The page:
SAN ANTONIO – Marcin Gortat fully expects the situations to change by the end of the season, but for now he finds himself in a rather peculiar position. Nearly three weeks ago, Gortat was traded from a Phoenix Suns team that seemed destined for next year’s draft lottery to a Washington Wizards team supposedly built to make a playoff run.
But early on, the Wizards are last in the Eastern Conference at 2-5 while the Suns have the fourth-best record in the NBA. Phoenix (5-2) is actually off to its best start since the 2009-10 season, when the Suns had Steve Nash at point guard – and a year before they made a midseason trade for Gortat. Needless to say, Gortat is a little surprised.
“Kind of, maybe, yeah,” Gortat said with a shrug.
When the Wizards shipped Emeka Okafor to the Suns to get Gortat, the move was viewed as an announcement that the franchise was serious about making a run at the playoffs. Gortat has been exactly what the Wizards have expected, providing an interior presence on both ends of the floor.
“When Emek went down, that was a big loss for us. It’s hard to fill that void and we had an opportunity to fill it. I think it was the right thing to do and as we can see, he’s kind of taken over what Emek did for us last year,” Coach Randy Wittman said of Gortat. “He’s given us a big front line. He’s got legitimate size. He can move. He can rebound. He’s got good hands and he’s done a nice job for us and he’s still learning what we’re trying to do here. Each and every day, he’s getting more comfortable but he’s been solid for us. He protects the rim and then we can get out and run. Obviously, that’s what we want to do.”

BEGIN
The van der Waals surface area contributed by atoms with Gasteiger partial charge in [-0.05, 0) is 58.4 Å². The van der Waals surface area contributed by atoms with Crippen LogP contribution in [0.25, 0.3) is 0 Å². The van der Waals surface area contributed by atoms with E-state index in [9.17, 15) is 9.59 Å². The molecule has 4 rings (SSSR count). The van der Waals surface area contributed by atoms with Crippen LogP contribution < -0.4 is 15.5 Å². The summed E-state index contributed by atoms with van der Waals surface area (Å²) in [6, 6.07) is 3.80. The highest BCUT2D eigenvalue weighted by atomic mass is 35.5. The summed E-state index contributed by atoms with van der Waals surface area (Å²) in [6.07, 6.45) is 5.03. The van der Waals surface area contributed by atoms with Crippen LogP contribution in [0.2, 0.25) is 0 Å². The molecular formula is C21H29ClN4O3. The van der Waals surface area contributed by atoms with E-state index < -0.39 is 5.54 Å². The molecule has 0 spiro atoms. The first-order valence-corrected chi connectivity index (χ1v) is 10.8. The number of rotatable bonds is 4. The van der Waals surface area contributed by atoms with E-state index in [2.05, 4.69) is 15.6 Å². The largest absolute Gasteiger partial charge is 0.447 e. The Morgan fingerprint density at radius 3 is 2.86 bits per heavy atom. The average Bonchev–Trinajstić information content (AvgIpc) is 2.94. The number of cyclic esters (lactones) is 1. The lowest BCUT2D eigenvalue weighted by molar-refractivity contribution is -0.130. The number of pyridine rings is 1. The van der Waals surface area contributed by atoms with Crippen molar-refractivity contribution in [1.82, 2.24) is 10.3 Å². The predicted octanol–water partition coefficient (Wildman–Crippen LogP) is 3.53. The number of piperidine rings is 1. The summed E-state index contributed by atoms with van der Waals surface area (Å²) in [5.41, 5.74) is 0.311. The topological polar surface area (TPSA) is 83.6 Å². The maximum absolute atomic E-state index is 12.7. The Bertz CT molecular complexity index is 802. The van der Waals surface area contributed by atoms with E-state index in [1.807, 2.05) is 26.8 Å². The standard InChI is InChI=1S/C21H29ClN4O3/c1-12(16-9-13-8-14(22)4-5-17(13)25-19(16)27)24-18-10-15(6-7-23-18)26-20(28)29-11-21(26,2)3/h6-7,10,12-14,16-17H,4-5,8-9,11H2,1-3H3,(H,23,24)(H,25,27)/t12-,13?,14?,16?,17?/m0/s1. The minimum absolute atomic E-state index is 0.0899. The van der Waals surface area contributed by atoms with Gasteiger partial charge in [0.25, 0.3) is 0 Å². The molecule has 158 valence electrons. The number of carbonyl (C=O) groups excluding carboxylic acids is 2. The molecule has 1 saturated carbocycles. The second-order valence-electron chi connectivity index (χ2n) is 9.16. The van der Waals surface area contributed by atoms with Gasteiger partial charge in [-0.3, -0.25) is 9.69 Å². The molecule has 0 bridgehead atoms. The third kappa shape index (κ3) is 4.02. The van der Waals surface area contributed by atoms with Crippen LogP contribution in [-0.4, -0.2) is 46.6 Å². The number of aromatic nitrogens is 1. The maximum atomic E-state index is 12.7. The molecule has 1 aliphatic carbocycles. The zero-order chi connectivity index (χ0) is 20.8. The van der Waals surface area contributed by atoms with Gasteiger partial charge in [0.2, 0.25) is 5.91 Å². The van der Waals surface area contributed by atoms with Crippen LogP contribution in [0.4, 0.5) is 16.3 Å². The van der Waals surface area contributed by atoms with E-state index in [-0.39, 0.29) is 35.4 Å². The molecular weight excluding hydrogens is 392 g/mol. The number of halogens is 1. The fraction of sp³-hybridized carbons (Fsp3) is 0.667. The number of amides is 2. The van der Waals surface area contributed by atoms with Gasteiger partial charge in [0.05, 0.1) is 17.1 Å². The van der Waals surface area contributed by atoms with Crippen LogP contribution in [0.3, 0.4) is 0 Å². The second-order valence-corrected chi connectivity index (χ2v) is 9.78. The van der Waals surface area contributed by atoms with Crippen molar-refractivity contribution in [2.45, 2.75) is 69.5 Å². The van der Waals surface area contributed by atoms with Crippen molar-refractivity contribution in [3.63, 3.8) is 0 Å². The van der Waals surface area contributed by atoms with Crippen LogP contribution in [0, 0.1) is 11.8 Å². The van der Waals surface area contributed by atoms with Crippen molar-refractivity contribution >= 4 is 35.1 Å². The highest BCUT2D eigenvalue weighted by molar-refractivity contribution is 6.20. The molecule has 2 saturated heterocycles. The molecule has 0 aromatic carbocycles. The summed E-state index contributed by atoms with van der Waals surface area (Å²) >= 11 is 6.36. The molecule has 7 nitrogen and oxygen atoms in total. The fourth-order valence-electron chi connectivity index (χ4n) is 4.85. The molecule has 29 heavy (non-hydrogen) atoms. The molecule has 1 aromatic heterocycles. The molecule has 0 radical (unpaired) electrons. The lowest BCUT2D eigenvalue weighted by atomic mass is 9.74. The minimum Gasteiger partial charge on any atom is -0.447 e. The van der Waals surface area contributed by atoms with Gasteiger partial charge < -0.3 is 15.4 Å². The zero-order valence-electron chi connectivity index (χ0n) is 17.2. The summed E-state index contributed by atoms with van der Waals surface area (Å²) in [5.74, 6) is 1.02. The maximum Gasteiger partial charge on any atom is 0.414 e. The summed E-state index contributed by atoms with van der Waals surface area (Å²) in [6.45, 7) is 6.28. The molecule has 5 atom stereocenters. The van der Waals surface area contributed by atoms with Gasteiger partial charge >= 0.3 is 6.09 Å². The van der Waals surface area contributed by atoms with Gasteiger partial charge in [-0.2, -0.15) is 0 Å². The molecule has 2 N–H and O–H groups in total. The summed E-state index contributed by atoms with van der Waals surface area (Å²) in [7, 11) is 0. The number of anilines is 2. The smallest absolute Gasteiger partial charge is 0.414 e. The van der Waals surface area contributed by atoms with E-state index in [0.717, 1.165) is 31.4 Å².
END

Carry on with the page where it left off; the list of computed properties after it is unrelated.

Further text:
Gortat is averaging 13.3 points and 10.1 rebounds, but the Wizards have gotten off to another sluggish start. Washington will take on the San Antonio Spurs on Wednesday night at AT&T Center.
“It puts a lot of pressure” on me, Gortat said. “Obviously, it’s too early to say but if we’re not going to make the playoffs, the blame is going to be also on me. I don’t want to be pictured as the guy that left Phoenix and all of a sudden they play well and then you come to Washington and you play bad. I don’t want to be pictured as the guy who lost all his games. We’ve just got to turn this thing around.”
Gortat went through training camp with the Suns, so he is familiar with their talent and their new system under first-year coach Jeff Hornacek. Last summer, the Suns traded for athletic point guard Eric Bledsoe to pair with Goran Dragic. And they already had some young pieces in the Morris twins (Markieff and Marcus) and Miles Plumlee.
Phoenix also hired assistant Mike Longabardi from the Boston Celtics to install a defensive scheme similar to one that Tom Thibodeau ran when Boston made two Finals appearances and won a championship.
“I’m quite sure they sacrificed a lot of time to run the defense the right way,” Gortat said. “You got hungry guys like Miles Plumlee who just walked in, like, gets the job as a starter and you have P.J. Tucker who is a pitbull every night. They play well. I wish them all the best. Right away, in the beginning, teams they had just haven’t been performing well but it doesn’t mean anything. They got the win and they’re looking good.”
After averaging 22.8 points on 69.8 percent shooting and leading the Suns to three wins in four games, Markieff Morris became the first Suns player to win conference player of week since Amare Stoudemire.
“I never see him play like that. I’m happy for him. It’s time for him to shine and he’s really taking advantage of it now,” Gortat said of Morris. “They have a lot of young guys that want to work and you have two guards that are pushing the ball extremely hard. They have a really young group of kids and they got a lot of energy, they got some talent, they are going to win some games.”
Gortat paused and said, “But it’s just the beginning of the season.”
He also doesn’t believe the Wizards will be at the bottom for long. “I’m quite sure we can beat anybody. I’m confident we can beat a lot of teams,” he said.